The University of Hong Kong has stepped up security at its campus in Pok Fu Lam, with visitors having to go through identity and security checks, ahead of a plan by its student union to rebuild a so-called Lennon Wall there that was vandalised over the weekend.
In a letter to students and staff on Monday, executive vice-president Steve Lo Chit-ki said “stricter access control measures” would be imposed on the university’s main and centennial campuses.
“Students and staff are reminded to bring their valid [university ID] cards and visitors should produce relevant documents when coming onto campus through all entrances, as authorised personnel may perform checks as needed,” Lo’s letter read, noting that those entering the university by car would also be subject to the same measures.
Get the latest insights and analysis from our Global Impact newsletter on the big stories originating in China.
“Visitors without relevant supporting documents may be required to provide personal particulars for our records. Authorised staff at the entrances may conduct random checks of the bags and items brought with those entering the campus.”
Around 20 “outsiders”, most of them reportedly middle-aged, vandalised the Lennon Wall on the campus’ University Street on Saturday night, tearing down messages supporting last year’s anti-government protest movement, according to videos posted on the Facebook page of the student union.
In a separate post, the union asked its peers to join in the rebuilding of the Lennon Wall at 1pm on Tuesday, with students expected to replace the destroyed posters.
“The union strives to safeguard the freedom of expression of students. We shall never tolerate any vandalism of the Lennon Walls. We shall stand firm against tyranny and self-censorship in this last bastion of freedom of speech,” the post said.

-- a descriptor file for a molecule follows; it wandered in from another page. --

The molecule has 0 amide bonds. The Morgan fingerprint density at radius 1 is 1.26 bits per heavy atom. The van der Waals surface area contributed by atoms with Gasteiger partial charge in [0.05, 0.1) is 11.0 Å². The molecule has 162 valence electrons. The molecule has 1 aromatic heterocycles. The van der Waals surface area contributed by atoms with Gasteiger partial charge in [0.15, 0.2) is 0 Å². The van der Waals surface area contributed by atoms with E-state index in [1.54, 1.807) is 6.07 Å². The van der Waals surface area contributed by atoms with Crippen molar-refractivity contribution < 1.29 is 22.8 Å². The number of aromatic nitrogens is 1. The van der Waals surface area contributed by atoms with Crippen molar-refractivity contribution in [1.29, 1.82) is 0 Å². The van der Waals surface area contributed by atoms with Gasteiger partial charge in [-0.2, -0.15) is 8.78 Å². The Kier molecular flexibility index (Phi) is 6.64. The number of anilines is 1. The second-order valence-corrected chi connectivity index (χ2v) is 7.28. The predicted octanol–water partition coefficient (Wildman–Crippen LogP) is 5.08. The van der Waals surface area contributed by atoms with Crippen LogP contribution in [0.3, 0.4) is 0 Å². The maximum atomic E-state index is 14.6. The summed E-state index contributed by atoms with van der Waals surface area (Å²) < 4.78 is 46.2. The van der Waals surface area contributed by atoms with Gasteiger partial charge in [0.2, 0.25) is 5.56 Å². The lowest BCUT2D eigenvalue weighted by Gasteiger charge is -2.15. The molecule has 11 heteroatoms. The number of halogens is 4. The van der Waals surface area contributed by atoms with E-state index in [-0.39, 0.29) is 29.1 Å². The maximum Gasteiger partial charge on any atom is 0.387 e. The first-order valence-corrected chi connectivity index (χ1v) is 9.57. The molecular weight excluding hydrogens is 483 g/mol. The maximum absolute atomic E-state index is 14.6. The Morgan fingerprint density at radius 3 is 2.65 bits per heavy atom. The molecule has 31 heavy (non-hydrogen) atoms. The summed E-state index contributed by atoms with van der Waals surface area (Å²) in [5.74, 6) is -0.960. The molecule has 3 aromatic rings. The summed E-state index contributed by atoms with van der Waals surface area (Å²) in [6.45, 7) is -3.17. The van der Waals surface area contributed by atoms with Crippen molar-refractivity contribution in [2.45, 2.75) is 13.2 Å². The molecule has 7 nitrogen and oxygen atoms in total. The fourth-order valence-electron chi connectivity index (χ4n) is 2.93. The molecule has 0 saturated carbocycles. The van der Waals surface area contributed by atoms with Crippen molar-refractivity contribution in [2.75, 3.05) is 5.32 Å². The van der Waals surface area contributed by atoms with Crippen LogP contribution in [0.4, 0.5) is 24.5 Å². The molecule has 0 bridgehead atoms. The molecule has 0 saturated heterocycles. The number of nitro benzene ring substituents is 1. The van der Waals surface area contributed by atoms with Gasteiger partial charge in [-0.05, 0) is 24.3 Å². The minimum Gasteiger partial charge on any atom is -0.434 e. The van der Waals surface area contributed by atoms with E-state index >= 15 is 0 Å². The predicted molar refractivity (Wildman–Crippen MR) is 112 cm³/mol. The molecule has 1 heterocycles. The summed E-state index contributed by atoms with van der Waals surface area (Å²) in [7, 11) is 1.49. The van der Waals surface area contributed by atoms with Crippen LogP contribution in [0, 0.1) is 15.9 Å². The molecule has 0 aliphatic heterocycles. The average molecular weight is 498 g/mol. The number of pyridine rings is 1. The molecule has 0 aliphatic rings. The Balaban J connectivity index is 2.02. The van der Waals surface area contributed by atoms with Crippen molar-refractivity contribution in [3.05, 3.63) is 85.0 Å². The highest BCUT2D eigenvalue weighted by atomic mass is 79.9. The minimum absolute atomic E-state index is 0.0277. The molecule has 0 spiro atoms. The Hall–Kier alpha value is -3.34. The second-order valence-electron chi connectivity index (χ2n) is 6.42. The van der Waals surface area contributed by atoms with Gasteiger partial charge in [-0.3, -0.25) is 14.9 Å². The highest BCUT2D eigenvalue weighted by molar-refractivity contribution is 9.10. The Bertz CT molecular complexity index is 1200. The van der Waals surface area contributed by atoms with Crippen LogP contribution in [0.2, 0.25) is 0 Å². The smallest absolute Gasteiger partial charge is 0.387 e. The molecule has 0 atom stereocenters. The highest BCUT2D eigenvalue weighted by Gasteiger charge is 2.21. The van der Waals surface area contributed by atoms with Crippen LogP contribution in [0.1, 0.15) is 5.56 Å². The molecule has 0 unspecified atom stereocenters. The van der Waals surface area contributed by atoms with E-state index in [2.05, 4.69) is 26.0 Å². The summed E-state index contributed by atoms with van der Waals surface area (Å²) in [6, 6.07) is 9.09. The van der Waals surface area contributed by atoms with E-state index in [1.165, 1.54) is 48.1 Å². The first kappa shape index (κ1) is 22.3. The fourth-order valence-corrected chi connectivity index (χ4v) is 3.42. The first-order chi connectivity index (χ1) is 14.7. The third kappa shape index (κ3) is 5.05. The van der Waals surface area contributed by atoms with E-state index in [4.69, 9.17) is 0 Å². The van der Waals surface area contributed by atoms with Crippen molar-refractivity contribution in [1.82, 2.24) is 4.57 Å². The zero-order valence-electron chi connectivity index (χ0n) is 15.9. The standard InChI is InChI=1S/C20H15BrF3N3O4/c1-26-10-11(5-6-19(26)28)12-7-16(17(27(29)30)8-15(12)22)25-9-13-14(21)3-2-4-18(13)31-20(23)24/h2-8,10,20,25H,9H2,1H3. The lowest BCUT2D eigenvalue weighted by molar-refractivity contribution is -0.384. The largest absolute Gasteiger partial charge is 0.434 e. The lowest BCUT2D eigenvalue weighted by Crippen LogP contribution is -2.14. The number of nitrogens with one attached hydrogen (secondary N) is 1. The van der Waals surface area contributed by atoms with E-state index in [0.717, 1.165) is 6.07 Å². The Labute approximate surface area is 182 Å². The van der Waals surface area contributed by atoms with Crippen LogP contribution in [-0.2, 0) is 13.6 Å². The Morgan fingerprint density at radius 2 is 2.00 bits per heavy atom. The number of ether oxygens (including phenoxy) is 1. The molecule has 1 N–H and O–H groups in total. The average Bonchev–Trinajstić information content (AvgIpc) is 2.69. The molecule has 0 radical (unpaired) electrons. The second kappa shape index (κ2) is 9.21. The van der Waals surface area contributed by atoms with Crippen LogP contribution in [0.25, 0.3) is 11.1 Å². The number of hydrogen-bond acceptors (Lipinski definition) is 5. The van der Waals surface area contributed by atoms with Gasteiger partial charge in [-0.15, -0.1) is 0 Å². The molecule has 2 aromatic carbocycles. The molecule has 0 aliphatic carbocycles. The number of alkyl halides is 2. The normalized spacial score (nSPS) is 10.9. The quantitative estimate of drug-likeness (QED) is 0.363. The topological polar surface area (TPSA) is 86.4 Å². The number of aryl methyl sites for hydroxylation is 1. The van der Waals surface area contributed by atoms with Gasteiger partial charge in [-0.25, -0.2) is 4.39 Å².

The posters on the Lennon Wall had, among other things, called for “withdrawing criminal charges against all protesters”, and referred to the mainland Chinese government by the derogatory term “Chi Nazi”.
Saturday’s incident was the second time the Lennon Wall on campus had been vandalised in recent months. On July 11, at least eight white-clad people similarly tore apart posters hanging there.
Lennon Walls popped up throughout the city during last year’s protests – which were sparked by the now-withdrawn extradition bill, but evolved into a movement for police accountability and democratic reforms – as places for supporters to post slogans and notes of encouragement. However, the walls quickly became hotspots for conflict between opposing political camps in the city.
The original Lennon Wall was established in the 1980s in Prague, in the Czech Republic, and was covered with graffiti and lyrics inspired by the Beatles following the murder of band member John Lennon.
More from South China Morning Post:
- Hong Kong police arrest 10 people after fight broke out at a Lennon Wall over political differences
- Hong Kong protests: man fined for slapping passer-by in row over removal of messages on Lennon Wall
- Hong Kong protests: autistic man jailed for two weeks for assaulting two people at Lennon Wall last year